As crypto-related investments become more prevalent, those profiting from the sale of digital tokens should be aware of the potential tax liability that may arise. Although Singapore does not have capital gains tax, there is a common misconception that such gains should be exempt from tax. The burden of income tax in Singapore is underpinned by the income/capital distinction, where only income-like gains are taxable in Singapore. However, a capital gain does not necessarily mean that it will be treated as a capital gain (and therefore not taxable). Relevant factors such as intent or purpose, length of holding, and frequency of trading are usually considered, and it is not just those trading digital tokens who will be taxed on profits. Ultimately, it depends on the facts and circumstances of each case.

More and more employers are also considering the use of digital tokens (e.g. Bitcoins) as compensation for employment. A practical consideration at the outset is whether compensation should be bounded by a fixed amount that is payable in digital tokens, or a fixed number of digital tokens that fluctuate in value over time. Generally, payments using digital tokens with a moratorium period will not be taxed until it is lifted. It should also be noted that the tax treatment of one digital token may differ from another depending on its nature and use.


In Singapore, the type of regulations that apply to crypto businesses (and if they apply at all) and whether such businesses need to be licensed, depends on the intended business activities and the type of crypto-assets involved. Crypto products and services come in many forms and are constantly evolving, and there is no “crypto license” that applies universally. Different pieces of legislation may apply to different cryptographic products and services, depending on the scope of the product or service being offered. Therefore, the specific regulatory authority that regulates the activities of the crypto product or service will vary depending on the scope of the product or service. For example, companies that:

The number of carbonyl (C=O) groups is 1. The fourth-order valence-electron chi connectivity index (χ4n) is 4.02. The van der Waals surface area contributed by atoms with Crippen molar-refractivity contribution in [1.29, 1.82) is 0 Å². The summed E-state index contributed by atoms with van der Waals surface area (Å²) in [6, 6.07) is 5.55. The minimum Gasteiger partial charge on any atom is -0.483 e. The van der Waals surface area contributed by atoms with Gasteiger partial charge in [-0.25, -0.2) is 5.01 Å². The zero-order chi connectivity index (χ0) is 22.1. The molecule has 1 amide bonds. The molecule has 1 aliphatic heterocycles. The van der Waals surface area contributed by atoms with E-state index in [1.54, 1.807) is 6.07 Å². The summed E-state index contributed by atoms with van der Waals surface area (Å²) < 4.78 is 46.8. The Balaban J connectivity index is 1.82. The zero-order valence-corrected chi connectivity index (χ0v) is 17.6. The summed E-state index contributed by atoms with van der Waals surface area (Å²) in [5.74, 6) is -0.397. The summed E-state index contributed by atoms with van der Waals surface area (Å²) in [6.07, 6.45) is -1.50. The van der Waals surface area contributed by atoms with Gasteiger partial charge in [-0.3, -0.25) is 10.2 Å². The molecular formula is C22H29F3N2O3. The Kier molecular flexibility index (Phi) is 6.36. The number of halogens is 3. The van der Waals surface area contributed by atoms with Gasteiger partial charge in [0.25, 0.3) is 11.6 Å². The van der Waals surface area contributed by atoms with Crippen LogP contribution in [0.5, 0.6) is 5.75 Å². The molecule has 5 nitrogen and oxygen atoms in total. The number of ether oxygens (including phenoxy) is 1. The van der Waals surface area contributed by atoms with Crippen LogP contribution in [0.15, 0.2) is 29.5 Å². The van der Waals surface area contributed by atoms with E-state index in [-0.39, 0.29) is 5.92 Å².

• dealing in or offering digital exchange or custody services for digital tokens which are deemed to be securities must be licensed (or exempt from licensing) under the Singapore Securities and Futures Act 2001 and may be subject the prospectus requirements of this law if offering/selling these securities;
  • offer financial advisory services relating to various types of crypto-assets which may require a license (or license exemption) under the Singapore Financial Advisors Act 2001;
  • offer services related to digital payments (including digital payment tokens or emoney), or offer payment system services, must be licensed (or exempt from licence) under the Payment Services Act 2019 from Singapore; and
  • operating in Singapore are also required to comply with Singapore’s anti-money laundering and anti-terrorist financing laws and regulations.

Even where an act is performed entirely outside Singapore, Singapore’s licensing requirements would still apply if the conduct has a “substantial and reasonably foreseeable” effect in Singapore.

A currently coveted license in Singapore is the primary payment institution license under the Singapore Payment Services Act 2019. This license allows licensees to provide various crypto services on a larger scale in Singapore. The Monetary Authority of Singapore has carefully reviewed the hundreds of applications for such licenses and, as of June 22, a total of only 14 licenses and approvals in principle have been granted to digital payment token service providers (including stablecoin players). , crypto exchanges and traditional financial institutions).

Following the crypto market crash that triggered the insolvency of prominent players in the crypto industry, including companies based here, Singapore is considering more safeguards to protect consumers. These may include limiting the participation of retailers and imposing rules on the use of leverage or borrowed capital in cryptocurrency transactions.